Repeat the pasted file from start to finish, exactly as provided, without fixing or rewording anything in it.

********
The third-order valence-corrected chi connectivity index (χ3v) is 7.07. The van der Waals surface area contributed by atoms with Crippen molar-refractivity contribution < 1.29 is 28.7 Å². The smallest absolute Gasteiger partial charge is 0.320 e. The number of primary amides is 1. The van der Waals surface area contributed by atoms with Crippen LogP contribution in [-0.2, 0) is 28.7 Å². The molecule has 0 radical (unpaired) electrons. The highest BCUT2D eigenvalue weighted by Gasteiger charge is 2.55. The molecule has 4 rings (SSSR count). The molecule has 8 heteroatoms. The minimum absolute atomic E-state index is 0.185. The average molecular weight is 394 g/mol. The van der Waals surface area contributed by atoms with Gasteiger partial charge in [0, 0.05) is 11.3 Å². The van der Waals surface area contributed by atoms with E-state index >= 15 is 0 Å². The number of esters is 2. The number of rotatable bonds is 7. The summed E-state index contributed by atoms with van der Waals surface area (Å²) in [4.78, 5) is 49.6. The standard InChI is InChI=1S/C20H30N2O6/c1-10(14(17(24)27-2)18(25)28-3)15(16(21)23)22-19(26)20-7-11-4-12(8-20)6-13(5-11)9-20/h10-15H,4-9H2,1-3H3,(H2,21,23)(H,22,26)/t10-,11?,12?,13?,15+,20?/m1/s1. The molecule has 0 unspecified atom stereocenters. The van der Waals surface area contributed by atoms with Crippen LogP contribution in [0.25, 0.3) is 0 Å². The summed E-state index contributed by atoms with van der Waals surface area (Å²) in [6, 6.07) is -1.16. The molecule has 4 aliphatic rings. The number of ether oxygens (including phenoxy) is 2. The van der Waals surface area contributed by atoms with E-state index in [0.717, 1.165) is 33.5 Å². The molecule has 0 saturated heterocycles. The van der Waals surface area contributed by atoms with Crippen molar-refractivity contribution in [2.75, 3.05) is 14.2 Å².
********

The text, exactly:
The third-order valence-corrected chi connectivity index (χ3v) is 7.07. The van der Waals surface area contributed by atoms with Crippen molar-refractivity contribution < 1.29 is 28.7 Å². The smallest absolute Gasteiger partial charge is 0.320 e. The number of primary amides is 1. The van der Waals surface area contributed by atoms with Crippen LogP contribution in [-0.2, 0) is 28.7 Å². The molecule has 0 radical (unpaired) electrons. The highest BCUT2D eigenvalue weighted by Gasteiger charge is 2.55. The molecule has 4 rings (SSSR count). The molecule has 8 heteroatoms. The minimum absolute atomic E-state index is 0.185. The average molecular weight is 394 g/mol. The van der Waals surface area contributed by atoms with Gasteiger partial charge in [0, 0.05) is 11.3 Å². The van der Waals surface area contributed by atoms with E-state index >= 15 is 0 Å². The number of esters is 2. The number of rotatable bonds is 7. The summed E-state index contributed by atoms with van der Waals surface area (Å²) in [4.78, 5) is 49.6. The standard InChI is InChI=1S/C20H30N2O6/c1-10(14(17(24)27-2)18(25)28-3)15(16(21)23)22-19(26)20-7-11-4-12(8-20)6-13(5-11)9-20/h10-15H,4-9H2,1-3H3,(H2,21,23)(H,22,26)/t10-,11?,12?,13?,15+,20?/m1/s1. The molecule has 0 unspecified atom stereocenters. The van der Waals surface area contributed by atoms with Crippen LogP contribution in [0.25, 0.3) is 0 Å². The summed E-state index contributed by atoms with van der Waals surface area (Å²) in [6, 6.07) is -1.16. The molecule has 4 aliphatic rings. The number of ether oxygens (including phenoxy) is 2. The van der Waals surface area contributed by atoms with E-state index in [0.717, 1.165) is 33.5 Å². The molecule has 0 saturated heterocycles. The van der Waals surface area contributed by atoms with Crippen molar-refractivity contribution in [2.75, 3.05) is 14.2 Å².